Originally published at www.pandj.org - having nothing to do with worldwide DJs. You can comment here or there.

So, people have asked, and yes we do have a registry for the baby on Amazon.com - just search for either Patrick or Jamie Allison.

Also, we're trying to collect everyone's contact information so 1) we can, y'know, stay in contact with people, and 2) send out baby announcements and stuff. So please send an email to p and j at pandj.org with address/phone number.

(Especially if you're one of the people we haven't talked to in a long while - like John & Andrea, Rhiannon, and bunches of other people. I mention those two because I know they're both on LJ off the top of my head.)

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Saturday, November 29th, 2008
1:06 pm - The downward spiral of Heroes

Originally published at www.pandj.org - having nothing to do with worldwide DJs. You can comment here or there.

I kinda liked the first season of Heroes. I don't watch a lot of TV, so a series that catches my interest is fairly rare.

Things started going downhill late in the first season, but by the second season it was just "careening off a cliff." I don't remember where I heard Maya and Alejandro referred to as "The Wonder Twins," but it's appropriate - and they were just as freaking annoying.

What really ticked me off last night, though, was a reference to a "total annular eclipse." Are you kidding me? If you don't know what an annular eclipse is, how do you look it up, and then be so dumb as to think that you can use "total" in front of it? Of course, the science was always terrible, so it's not that big a surprise.

Then, of course, when the eclipse occurs, they have the characters outside and staring directly up at the eclipse. At that point, I just shook my head in disbelief. Solar eclipses happen at least twice a year for the planet. They happen less frequently for each individual location, obviously - but it's still really rare for an eclipse to never happen when you're in school. Which means everyone on that staff should've known that you don't look up at the sun during an eclipse. (They also had the same eclipse happen in New York, Kansas, and Haiti - but that's a level of intelligence the writers clearly didn't have.) Seriously, who doesn't know that you don't stare at the sun during a solar eclipse?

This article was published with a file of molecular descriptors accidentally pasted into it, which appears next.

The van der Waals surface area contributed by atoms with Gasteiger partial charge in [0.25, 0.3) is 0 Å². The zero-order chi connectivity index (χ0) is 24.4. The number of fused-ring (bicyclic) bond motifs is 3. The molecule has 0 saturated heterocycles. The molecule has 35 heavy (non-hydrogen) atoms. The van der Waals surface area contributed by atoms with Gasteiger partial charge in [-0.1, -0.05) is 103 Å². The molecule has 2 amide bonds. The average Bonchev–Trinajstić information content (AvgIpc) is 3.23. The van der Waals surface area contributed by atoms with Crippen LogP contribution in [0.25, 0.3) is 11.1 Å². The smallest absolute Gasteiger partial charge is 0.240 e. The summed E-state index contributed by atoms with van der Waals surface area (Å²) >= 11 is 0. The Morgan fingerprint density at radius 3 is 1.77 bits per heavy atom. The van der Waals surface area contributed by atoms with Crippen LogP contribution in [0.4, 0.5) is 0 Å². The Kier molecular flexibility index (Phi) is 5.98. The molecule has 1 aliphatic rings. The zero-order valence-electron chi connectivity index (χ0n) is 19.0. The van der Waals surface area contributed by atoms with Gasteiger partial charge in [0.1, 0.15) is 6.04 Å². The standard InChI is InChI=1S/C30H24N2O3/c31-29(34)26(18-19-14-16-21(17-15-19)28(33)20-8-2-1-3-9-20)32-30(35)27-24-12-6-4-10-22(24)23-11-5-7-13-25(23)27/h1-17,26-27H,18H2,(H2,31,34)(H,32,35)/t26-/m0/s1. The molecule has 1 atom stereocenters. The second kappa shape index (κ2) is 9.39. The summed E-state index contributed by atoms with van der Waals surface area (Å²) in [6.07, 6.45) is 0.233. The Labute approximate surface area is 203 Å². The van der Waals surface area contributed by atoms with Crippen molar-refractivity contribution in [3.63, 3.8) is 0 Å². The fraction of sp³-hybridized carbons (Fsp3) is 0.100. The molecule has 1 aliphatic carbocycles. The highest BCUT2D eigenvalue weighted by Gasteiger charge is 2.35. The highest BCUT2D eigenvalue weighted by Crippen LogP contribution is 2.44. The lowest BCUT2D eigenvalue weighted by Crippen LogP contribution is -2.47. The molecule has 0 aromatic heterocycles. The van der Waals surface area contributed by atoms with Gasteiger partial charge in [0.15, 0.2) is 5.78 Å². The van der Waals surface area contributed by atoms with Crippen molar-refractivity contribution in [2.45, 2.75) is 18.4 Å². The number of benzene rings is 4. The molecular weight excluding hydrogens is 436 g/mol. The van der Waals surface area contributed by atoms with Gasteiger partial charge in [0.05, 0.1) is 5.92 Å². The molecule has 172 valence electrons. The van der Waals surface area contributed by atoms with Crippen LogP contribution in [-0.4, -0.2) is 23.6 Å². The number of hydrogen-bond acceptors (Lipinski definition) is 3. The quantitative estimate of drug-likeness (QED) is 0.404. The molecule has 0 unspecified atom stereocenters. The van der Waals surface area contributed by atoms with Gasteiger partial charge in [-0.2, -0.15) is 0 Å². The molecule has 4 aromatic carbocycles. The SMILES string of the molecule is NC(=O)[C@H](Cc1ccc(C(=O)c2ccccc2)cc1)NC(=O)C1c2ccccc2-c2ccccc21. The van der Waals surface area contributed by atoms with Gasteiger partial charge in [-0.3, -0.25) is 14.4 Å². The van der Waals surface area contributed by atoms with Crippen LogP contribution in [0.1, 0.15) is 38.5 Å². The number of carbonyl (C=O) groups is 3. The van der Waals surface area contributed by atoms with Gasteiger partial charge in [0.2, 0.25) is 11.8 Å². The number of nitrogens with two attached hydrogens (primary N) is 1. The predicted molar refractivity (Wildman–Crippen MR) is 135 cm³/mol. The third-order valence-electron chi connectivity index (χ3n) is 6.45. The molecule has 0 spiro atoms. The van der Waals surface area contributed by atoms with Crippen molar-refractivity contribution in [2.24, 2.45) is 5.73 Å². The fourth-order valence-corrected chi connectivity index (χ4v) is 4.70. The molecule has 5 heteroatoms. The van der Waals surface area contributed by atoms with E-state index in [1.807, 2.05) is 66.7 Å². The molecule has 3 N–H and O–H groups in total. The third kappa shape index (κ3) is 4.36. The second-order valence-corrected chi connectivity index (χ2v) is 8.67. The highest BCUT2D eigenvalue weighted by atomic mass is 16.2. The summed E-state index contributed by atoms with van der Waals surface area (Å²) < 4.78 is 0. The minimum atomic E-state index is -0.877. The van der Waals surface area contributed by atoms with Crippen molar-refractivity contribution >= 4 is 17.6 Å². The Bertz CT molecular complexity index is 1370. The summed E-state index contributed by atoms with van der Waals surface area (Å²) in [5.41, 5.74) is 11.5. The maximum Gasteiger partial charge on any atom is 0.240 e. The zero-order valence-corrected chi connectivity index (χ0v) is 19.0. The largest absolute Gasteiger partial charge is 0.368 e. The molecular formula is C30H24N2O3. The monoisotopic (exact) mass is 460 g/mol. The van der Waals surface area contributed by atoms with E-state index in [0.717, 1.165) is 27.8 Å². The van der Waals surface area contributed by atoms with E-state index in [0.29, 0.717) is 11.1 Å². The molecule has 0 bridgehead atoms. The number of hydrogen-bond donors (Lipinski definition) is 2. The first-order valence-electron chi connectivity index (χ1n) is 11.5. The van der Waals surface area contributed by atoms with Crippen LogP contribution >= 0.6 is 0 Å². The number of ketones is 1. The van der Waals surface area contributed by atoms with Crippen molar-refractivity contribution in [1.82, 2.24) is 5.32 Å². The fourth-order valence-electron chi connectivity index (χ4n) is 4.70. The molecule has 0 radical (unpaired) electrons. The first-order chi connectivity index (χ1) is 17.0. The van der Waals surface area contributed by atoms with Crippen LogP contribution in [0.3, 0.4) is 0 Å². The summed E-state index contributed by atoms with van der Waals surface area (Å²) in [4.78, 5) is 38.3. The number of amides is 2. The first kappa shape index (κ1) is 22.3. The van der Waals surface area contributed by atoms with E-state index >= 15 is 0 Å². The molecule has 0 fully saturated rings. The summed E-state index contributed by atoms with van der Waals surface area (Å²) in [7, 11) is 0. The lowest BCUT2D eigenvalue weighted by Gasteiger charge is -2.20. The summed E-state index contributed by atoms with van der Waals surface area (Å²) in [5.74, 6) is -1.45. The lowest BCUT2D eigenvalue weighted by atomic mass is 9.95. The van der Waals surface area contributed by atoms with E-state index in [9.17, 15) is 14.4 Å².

Expecting decent science writing shouldn't be that much of a pipe dream. The sitcom "Big Bang Theory", which, admittedly, I've never seen, employs one of the professors in the project I work on as a scientific adviser.

Granted, I'm not even getting into the fact that the plot is getting mind-numbingly predictable and the characters don't even remotely have any consistent personalities anymore. The worst part is that I'm still forcing myself to suffer through it for some unknown masochistic reason.

Edit: If there was any doubt that the creators of Heroes aren't that bright, I give you this:

We'll answer this question in two parts: